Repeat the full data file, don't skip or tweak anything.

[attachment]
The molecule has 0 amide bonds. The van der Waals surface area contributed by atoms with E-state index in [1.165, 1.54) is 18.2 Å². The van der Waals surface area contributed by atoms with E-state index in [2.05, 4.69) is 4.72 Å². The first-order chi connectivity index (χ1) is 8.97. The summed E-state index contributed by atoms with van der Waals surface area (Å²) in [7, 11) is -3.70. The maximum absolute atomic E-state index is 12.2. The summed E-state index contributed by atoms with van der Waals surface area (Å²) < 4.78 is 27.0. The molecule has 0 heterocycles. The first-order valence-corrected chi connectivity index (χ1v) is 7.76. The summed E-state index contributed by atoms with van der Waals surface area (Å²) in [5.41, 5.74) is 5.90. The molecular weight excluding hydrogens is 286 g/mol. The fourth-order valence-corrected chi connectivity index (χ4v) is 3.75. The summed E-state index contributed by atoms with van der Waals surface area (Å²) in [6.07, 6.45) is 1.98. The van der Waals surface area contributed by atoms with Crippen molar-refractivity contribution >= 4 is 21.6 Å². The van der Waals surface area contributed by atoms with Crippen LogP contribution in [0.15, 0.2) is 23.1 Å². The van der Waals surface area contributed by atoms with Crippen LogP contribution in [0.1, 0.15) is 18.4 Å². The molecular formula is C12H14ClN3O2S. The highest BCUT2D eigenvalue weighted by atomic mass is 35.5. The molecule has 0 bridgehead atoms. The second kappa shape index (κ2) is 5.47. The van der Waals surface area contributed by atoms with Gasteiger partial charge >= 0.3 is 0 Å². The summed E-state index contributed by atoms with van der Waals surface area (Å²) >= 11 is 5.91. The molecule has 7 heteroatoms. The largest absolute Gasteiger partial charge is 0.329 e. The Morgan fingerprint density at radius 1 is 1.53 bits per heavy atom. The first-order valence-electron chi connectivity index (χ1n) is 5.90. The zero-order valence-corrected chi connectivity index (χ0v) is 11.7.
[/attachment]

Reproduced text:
The molecule has 0 amide bonds. The van der Waals surface area contributed by atoms with E-state index in [1.165, 1.54) is 18.2 Å². The van der Waals surface area contributed by atoms with E-state index in [2.05, 4.69) is 4.72 Å². The first-order chi connectivity index (χ1) is 8.97. The summed E-state index contributed by atoms with van der Waals surface area (Å²) in [7, 11) is -3.70. The maximum absolute atomic E-state index is 12.2. The summed E-state index contributed by atoms with van der Waals surface area (Å²) < 4.78 is 27.0. The molecule has 0 heterocycles. The first-order valence-corrected chi connectivity index (χ1v) is 7.76. The summed E-state index contributed by atoms with van der Waals surface area (Å²) in [5.41, 5.74) is 5.90. The molecular weight excluding hydrogens is 286 g/mol. The fourth-order valence-corrected chi connectivity index (χ4v) is 3.75. The summed E-state index contributed by atoms with van der Waals surface area (Å²) in [6.07, 6.45) is 1.98. The van der Waals surface area contributed by atoms with Crippen molar-refractivity contribution >= 4 is 21.6 Å². The van der Waals surface area contributed by atoms with Crippen LogP contribution in [0.15, 0.2) is 23.1 Å². The van der Waals surface area contributed by atoms with Crippen LogP contribution in [0.1, 0.15) is 18.4 Å². The molecular formula is C12H14ClN3O2S. The highest BCUT2D eigenvalue weighted by atomic mass is 35.5. The molecule has 0 bridgehead atoms. The second kappa shape index (κ2) is 5.47. The van der Waals surface area contributed by atoms with Gasteiger partial charge >= 0.3 is 0 Å². The summed E-state index contributed by atoms with van der Waals surface area (Å²) >= 11 is 5.91. The molecule has 7 heteroatoms. The largest absolute Gasteiger partial charge is 0.329 e. The Morgan fingerprint density at radius 1 is 1.53 bits per heavy atom. The first-order valence-electron chi connectivity index (χ1n) is 5.90. The zero-order valence-corrected chi connectivity index (χ0v) is 11.7.